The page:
Can You Get Pregnant While on Birth Control?



Your odds of getting pregnant while on birth control depends on the type of birth control that you are using, as well as how you are using that birth control.  Assuming that you are taking your birth control exactly as prescribed for you, you will only have a one in 1000 chance of getting pregnant, or a 0.1 percent chance. If however, you forget to take one or more pills during a month, or if you take a pill too late in the day, then your chances of getting pregnant rise to 5 percent, or 1 in 20, according to Palo Alto Medical Foundation.

IUDs are among the most effective forms of birth control. While there is a small chance that you can get pregnant with an IUD, they are typically more than 99% effective at preventing pregnancy. In contrast, condoms are around 97% effective, and other methods, such as rhythm can be as little as 86% effective. The birth control pill, when used regularly and adequately, is around 99% effective as well. However, there is no chance for a usage error with an IUD, unlike the pill, or condoms or other contraceptive devices. Again, an IUD does not protect against STDs and is recommended only for women who are in long-term relationships with only one sexual partner and are, therefore, at very low risk of contracting an STD.

In fact, of the 62 percent of women in America who use contraception today, the birth control pill is the most popular form. More than 10.5 million women in America use the pill, state the Centers for Disease Control and Prevention. Less than one in every 100 women who take the pill each day will become pregnant; however, 9 in 100 women who sometimes forget to take their pill each day, or take it at the wrong time, will become pregnant.

Remember, the birth control pill is only 99.9 percent effective in preventing pregnancy, and that is IF you take it exactly as your doctor recommends.

Besides not taking the pill regularly and on time, there are a few more reasons why you can get pregnant while on birth control.

Alcohol

Alcohol can weaken the effectiveness of birth control pills because your liver metabolizes alcohol, and any substance that affects the liver can affect how your body absorbs the pill.

Antibiotics and Medications

There are some types of medications that produce liver enzymes, and this can create lower hormone levels. Because of this, and the fact that most birth control pills already contain low dosages of estrogen, these drugs may be more likely to decrease the overall effectiveness of the birth control pill. A partial list of such medication as listed by WebMD includes:

  • Antibiotics, such as Rifampin, Rifadin, Rimactane, Ampicillin, and Tetracyclines
  • Antifungals, such as griseofulvin (Gris-Peg)
  • Seizure medications and mood stabilizers, such as Oxcarbazepine (Trileptal), carbamazepine (Tegretol), felbamate (Felbatol), topiramate (Topamax), phenytoin (Dilantin), lamotrigine (Lamictal), and primidone (Mysoline)
  • Barbiturates, such as secobarbital (Seconal), phenobarbital (in Donnatal), and butalbital (Fiorinal, Esgic Plus)
  • Specific Antivirals used for HIV infection, such as nelfinavir (Viracept) and lopinavir (Kaletra)
  • Herbal supplements, such as St. John’s Wort

If you know that you have to take one of the above medications for a short time, then you must also use a backup birth control method for the duration of the drug plus four weeks after completing the medication. If you know that you will need to take the medication on a long-term basis, you should talk with your doctor to discuss an alternative form of contraception.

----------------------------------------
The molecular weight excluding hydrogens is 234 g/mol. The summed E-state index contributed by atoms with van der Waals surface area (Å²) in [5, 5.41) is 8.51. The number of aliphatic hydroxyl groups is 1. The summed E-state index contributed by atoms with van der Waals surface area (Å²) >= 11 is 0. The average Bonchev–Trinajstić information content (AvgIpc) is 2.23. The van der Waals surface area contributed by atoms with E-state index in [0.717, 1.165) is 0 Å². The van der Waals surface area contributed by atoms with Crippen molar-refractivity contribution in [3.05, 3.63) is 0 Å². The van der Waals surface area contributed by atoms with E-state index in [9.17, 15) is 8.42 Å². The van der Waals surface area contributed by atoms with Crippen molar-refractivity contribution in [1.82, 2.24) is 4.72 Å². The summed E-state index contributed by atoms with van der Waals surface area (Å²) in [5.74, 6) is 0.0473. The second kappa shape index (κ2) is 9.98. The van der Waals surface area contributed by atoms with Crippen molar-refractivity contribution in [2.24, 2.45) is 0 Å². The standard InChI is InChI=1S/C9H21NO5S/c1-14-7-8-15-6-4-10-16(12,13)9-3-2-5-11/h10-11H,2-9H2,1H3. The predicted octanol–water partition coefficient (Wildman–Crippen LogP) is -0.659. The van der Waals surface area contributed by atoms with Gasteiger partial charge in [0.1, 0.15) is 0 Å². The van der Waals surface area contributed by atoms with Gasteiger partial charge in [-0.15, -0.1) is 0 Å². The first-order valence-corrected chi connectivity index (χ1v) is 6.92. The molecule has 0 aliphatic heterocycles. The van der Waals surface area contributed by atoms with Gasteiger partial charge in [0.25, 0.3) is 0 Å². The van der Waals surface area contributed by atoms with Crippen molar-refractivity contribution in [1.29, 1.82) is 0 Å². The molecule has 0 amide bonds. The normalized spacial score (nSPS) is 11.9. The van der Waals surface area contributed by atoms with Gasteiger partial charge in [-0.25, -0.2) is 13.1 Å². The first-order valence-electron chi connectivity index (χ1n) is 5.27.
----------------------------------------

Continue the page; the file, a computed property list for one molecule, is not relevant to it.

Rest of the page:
Using Backup Birth Control Methods

To eliminate any chances of falling pregnant while on birth control, you should consider using multiple birth control methods at the same time. Although the most common form of birth control is the pill, it does not prevent STDs. Therefore, it is a good idea to use another barrier method of birth control that does protect against STDs.

Other times to use a backup method of birth control:

  • During the first seven days of starting the pill, primarily if you use the Sunday or Quickstart birth control pills.
  • If you vomit within the first two hours after taking an active pill, then you must treat it as a missed pill.
  • You should also treat it as a missed pill if you experience severe diarrhea (> 3 loose stools in 24 hours).

Other Methods of Birth Control

The least reliable method of birth control is the ‘natural method.’ These include the Withdrawal Method and the Rhythm Method. With the Withdrawal Method, the chance is around four percent in getting pregnant. With the Rhythm Method, you will only have a 1-9 percent chance of getting pregnant, depending on the individuals and how exactly the method strictly, you follow the program.

A barrier method of birth control is usually a better bet. These include using a sponge to provide you with a 9 percent conception chance.  These percentages decline to six percent when using only spermicide or a diaphragm.  Using a female condom gives you a five percent chance while using a male condom offers you a three percent chance of getting pregnant. If you combine one of the other methods with just spermicide, you can increase effectiveness to around 99%.

The best statistics, however, are those provided by hormonal methods of birth control. Norplant is 99.91% effective, for example.  The Depo-Provera shot offers a 99.7% effective rate, while birth control pills are around 99.9% effective.

Contrary to popular belief, surgical methods of sterilization, like vasectomies or having your tubes tied, are not 100% effective. Having your tubes tide leaves you with only a 99.96% success rate, while a vasectomy is almost 99.5% effective.






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